AGING IN CUBA SERIES
Describe your image
These photographs tell the story of a people located on a small island 94 miles away from Key West, Florida. A place with limited technological advancement, subsidized food rationing and billboards that do not serve the capitalistic desire of its inhabitants, but rather as reminders of the revolution that took place many years ago. Amidst an exodus of Cubans from the island in the 50s, 60s and 80s, an elderly population is left to fend for themselves on the island, as family members have sought other nations as refuge, forgetting “los de alla” (the people on the island). Social programs also known as “casa de abuelos” (house of grandparents) care for this population who live in the nostalgic past of the revolution and the hopeful future of tomorrow. “We cannot give up now!” Esperanza from the elderly day center in Havana tells me. Amidst the difficulties of day to day living, the revolution lives on through their struggle. Within a turbulent political climate, and as a result of the blockade, the elderly population struggles to find more food, clothing—and now extra necessities that European tourists have exposed the islands population too.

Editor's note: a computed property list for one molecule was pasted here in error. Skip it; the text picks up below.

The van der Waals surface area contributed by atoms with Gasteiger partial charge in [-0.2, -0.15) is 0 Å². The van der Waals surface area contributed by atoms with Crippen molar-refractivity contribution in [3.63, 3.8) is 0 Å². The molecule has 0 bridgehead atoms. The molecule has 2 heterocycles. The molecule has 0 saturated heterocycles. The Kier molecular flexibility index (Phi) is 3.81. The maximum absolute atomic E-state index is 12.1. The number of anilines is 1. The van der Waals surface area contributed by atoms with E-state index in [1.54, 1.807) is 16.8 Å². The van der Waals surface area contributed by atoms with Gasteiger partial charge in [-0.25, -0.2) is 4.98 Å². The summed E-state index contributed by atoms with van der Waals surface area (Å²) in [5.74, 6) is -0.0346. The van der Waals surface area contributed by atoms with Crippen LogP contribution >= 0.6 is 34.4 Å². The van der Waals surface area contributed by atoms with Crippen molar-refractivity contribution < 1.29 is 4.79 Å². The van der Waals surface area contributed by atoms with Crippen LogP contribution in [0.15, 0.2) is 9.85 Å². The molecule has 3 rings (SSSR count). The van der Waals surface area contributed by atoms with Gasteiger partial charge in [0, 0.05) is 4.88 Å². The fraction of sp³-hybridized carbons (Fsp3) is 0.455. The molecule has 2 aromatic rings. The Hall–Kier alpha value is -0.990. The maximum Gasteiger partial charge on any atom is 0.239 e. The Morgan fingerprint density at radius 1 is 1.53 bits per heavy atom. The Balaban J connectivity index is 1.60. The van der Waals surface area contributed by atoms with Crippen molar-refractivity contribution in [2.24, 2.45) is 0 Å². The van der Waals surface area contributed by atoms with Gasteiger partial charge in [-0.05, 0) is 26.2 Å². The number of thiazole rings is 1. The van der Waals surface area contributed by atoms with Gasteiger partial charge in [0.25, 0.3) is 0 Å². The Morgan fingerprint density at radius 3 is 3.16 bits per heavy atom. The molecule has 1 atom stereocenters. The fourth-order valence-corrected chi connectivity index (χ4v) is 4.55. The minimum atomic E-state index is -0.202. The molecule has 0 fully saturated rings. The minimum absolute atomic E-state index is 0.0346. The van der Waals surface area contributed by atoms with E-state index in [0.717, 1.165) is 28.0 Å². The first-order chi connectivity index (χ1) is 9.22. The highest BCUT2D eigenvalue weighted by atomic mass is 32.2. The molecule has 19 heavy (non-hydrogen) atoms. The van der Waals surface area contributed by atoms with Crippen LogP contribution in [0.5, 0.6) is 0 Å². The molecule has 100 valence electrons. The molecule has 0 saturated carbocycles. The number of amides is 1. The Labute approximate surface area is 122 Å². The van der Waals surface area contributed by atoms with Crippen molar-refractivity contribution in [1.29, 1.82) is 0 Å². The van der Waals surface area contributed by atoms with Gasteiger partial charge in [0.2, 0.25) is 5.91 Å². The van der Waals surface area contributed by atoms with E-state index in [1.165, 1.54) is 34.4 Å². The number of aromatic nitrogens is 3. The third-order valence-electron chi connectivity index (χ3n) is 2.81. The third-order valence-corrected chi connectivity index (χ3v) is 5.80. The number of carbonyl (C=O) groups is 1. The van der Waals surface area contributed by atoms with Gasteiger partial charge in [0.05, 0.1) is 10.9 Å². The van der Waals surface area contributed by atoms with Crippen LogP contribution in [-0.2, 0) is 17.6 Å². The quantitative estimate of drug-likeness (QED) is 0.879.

Facebook My Puerto Rican Grandma, (13 minutes)
Senior Thesis for Latino & Caribbean Studies
This documentary follows Esther Diaz - a Puerto Rican grandmother who is introduced to computers and social media late in life by her second-generation granddaughter. Can she learn to love using a computer and utilizing Facebook to connect with people aquí y allá?
Press: Rutgers Students Training Their Lenses on Latino Lives